Which Drugs are Best and Safest For You? Don’t Ask Your Doctor

April 9, 2010

By Terry Smiljanich:

When your doctor prescribes a drug for you, it seems safe to assume that he or she has clinical information demonstrating that the drug is the best and most cost-effective therapy for you, right? Think again.

As it turns out, most drug studies are not only financed by the drug companies themselves, but are really only studies indicating that the particular medicine under review is more effective in treating the condition than simply doing nothing at all! Relatively few clinical studies address whether other existing drugs, or other health alternatives (diet and exercise, for example) might be better for you, safer or more cost effective than the new drug.

Comparative Effectiveness Studies of New Drugs

Recent articles in the Journal of the American Medical Association (JAMA) have pointed out that FDA standards for approving new drugs do not take into consideration whether they are in fact less effective or safer than existing alternatives. Taking that new drug, whose advertisements urged you to “ask your doctor,” might actually do you more harm than existing alternatives with a track record of efficacy and safety. Your doctor doesn’t know because there may be no studies comparing the new drug to existing alternatives.

A new study published in JAMA this month surveyed a broad range of published drug studies and found that most studies were financed by the pharmaceutical company seeking approval of the drug, and in addition were studies comparing the new medicine to placebos (i.e., doing nothing). “Comparative effectiveness” research studies (that is, actually comparing the new medicine to existing alternatives) were in the minority, and those studies were almost always done by non-commercial funding sources such as the FDA.

Here’s how the 328 studies that were surveyed shaped up:

  • only 14% of the studies compared two or more medications with each other;
  • just 3% of the total studies looked at comparing the medications with non-drug interventions (e.g., simply exercising more);
  • 6% of the total studies examined the comparative safety of the new drug with other existing alternatives;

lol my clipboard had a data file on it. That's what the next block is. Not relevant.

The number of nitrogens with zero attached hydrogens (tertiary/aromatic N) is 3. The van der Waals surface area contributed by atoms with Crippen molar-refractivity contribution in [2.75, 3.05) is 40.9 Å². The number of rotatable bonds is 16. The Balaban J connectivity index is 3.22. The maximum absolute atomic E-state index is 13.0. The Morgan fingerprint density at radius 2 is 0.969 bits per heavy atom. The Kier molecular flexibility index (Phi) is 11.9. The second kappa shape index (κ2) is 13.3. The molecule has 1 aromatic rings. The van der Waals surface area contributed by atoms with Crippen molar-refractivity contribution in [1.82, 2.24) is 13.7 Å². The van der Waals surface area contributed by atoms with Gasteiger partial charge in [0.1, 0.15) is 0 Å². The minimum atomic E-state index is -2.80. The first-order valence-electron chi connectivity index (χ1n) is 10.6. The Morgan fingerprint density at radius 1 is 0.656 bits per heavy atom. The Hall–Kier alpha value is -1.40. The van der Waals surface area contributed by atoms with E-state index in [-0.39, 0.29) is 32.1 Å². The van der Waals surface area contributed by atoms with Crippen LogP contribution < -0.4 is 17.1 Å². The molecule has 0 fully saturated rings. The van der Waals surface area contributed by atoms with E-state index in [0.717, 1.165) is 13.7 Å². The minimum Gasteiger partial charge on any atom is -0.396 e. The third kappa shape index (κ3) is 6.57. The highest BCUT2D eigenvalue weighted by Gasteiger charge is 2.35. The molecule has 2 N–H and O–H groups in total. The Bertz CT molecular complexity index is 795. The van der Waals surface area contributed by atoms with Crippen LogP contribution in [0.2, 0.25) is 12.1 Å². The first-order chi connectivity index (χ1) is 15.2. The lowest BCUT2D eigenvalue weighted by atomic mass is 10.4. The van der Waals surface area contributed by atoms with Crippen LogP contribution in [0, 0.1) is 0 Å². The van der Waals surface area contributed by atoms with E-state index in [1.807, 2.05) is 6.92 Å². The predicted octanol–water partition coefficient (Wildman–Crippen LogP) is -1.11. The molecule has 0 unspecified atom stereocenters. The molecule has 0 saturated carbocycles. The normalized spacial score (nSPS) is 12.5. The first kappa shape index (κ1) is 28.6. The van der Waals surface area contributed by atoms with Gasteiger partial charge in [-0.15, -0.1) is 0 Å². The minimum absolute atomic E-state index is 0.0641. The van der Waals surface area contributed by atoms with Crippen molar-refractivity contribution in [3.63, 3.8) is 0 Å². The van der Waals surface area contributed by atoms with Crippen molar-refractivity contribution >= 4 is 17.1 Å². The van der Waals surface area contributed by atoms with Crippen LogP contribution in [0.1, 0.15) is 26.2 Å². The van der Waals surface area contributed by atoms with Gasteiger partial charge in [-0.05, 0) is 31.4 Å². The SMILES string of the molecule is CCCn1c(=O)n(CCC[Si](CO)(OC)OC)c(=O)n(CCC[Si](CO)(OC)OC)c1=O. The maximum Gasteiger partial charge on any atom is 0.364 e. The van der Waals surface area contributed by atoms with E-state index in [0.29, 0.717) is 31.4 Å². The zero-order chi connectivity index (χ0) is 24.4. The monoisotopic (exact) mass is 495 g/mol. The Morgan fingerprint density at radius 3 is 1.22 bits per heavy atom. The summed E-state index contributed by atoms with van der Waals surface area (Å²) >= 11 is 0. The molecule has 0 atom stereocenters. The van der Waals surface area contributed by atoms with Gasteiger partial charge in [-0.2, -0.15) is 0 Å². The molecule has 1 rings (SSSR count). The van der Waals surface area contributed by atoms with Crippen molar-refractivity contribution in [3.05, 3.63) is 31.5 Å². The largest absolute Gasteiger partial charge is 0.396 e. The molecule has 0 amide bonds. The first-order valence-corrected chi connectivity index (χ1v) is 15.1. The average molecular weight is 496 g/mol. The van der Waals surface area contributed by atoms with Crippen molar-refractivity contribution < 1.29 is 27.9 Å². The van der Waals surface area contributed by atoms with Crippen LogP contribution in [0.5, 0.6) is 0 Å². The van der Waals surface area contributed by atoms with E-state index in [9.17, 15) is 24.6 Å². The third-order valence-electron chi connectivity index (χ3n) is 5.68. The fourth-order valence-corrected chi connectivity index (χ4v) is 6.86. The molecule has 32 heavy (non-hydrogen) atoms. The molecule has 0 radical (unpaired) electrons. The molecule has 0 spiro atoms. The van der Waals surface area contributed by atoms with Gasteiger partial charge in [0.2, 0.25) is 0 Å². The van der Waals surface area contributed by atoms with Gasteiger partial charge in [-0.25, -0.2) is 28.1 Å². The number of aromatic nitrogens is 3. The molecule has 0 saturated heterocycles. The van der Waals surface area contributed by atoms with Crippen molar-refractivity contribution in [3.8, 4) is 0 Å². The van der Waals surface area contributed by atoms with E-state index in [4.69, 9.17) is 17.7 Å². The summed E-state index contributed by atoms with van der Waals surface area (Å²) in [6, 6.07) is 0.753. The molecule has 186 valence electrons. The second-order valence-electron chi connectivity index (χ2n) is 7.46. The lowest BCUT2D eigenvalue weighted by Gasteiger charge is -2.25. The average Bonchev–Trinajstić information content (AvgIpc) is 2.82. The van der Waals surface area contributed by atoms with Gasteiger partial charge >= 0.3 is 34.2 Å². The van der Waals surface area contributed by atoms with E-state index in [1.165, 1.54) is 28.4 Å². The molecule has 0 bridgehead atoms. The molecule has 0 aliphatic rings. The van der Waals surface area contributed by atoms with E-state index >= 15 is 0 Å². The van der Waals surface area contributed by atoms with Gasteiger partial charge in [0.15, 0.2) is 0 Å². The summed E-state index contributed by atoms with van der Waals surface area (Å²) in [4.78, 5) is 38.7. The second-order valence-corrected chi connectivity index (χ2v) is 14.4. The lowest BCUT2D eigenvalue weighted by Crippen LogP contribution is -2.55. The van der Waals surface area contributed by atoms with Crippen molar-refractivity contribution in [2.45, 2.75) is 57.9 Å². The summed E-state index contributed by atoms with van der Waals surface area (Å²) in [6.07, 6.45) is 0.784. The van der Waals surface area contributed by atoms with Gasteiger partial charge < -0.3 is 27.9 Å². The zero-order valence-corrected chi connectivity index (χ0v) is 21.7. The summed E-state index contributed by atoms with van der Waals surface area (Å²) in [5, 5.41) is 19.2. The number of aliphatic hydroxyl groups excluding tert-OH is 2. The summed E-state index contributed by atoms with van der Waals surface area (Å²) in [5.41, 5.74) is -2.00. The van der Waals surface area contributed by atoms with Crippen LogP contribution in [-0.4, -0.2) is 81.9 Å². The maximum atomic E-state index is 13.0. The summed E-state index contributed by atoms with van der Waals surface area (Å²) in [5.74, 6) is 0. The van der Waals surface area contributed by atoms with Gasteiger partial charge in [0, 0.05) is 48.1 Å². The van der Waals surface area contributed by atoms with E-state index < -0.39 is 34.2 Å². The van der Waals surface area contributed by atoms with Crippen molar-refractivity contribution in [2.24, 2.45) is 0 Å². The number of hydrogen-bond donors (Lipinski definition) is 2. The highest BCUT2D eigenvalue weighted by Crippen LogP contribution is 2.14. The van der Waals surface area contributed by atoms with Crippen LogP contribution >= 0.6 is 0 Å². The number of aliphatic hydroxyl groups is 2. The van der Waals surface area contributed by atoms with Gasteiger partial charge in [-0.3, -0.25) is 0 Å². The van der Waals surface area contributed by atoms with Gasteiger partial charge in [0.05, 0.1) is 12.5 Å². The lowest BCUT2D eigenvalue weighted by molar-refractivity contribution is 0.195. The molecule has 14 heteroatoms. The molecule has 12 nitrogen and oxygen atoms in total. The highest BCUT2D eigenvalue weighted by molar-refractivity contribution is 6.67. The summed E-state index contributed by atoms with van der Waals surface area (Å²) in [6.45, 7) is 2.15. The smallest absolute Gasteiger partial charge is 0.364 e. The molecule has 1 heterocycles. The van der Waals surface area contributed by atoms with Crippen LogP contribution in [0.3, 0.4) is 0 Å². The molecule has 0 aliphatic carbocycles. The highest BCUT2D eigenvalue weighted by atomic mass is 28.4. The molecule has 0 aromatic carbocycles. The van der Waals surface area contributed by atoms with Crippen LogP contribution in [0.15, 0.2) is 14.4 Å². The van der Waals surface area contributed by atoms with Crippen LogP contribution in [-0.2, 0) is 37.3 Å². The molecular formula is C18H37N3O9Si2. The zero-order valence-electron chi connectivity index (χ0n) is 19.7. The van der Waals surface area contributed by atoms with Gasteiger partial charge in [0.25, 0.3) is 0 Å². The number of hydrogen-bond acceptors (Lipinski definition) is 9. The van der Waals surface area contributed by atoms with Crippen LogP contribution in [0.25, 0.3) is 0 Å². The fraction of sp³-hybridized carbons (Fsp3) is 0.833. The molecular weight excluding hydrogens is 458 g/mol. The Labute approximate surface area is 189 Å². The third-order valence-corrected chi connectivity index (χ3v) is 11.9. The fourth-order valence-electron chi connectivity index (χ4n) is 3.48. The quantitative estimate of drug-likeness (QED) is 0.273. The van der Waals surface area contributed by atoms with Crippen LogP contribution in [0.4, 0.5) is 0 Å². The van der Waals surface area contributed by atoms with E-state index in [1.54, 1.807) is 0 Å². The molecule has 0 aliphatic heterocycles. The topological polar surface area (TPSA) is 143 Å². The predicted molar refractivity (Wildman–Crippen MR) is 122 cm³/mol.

• less than 1% of the studies included any cost-effectiveness analysis whatsoever.

Of the studies funded by the drug companies themselves, only two in the survey of 328 looked at comparative safety issues, and only one looked at potential non-drug alternatives.

Pharmaceutical Industry Spin

What is the excuse given by the pharmaceutical giants? A spokesperson for the “Center for Medicine in the Public Interest” (despite its title, a front for the pharmaceutical industry) argues that losers in a comparative effectiveness study might still work for some people.

It is certainly more arguable, and understandable, that drug companies simply don’t want to fund studies comparing their products to their competition, or to doing something else besides taking their new product. What if they lose?

Solutions to the Problem

Most non-commercial drug studies are done by the FDA, but the FDA does not have sufficient funding to conduct many such studies. To remedy the situation, a part of the stimulus legislation from last year was earmarked to provide one billion dollars in new funding to support comparative effectiveness studies. Hopefully, when such studies are completed doctors will have some more information to use in deciding whether to prescribe a drug and, if so, which one.

A one time funding boost is, however, no long term answer. Current FDA standards only require that drug companies simply demonstrate that their proposed new drug is better than doing nothing. A Commentary in JAMA has argued that the FDA drug approval process should include a requirement that drug companies demonstrate comparative efficacy and safety in order to establish that their new drug should be allowed to enter the market.

Such a change would require new legislation. Any wonder what the pharmaceutical lobbyists will try to do to such a proposed change to improve the public welfare? Let’s just ask the “Center for Medicine in the Public Interest,” shall we?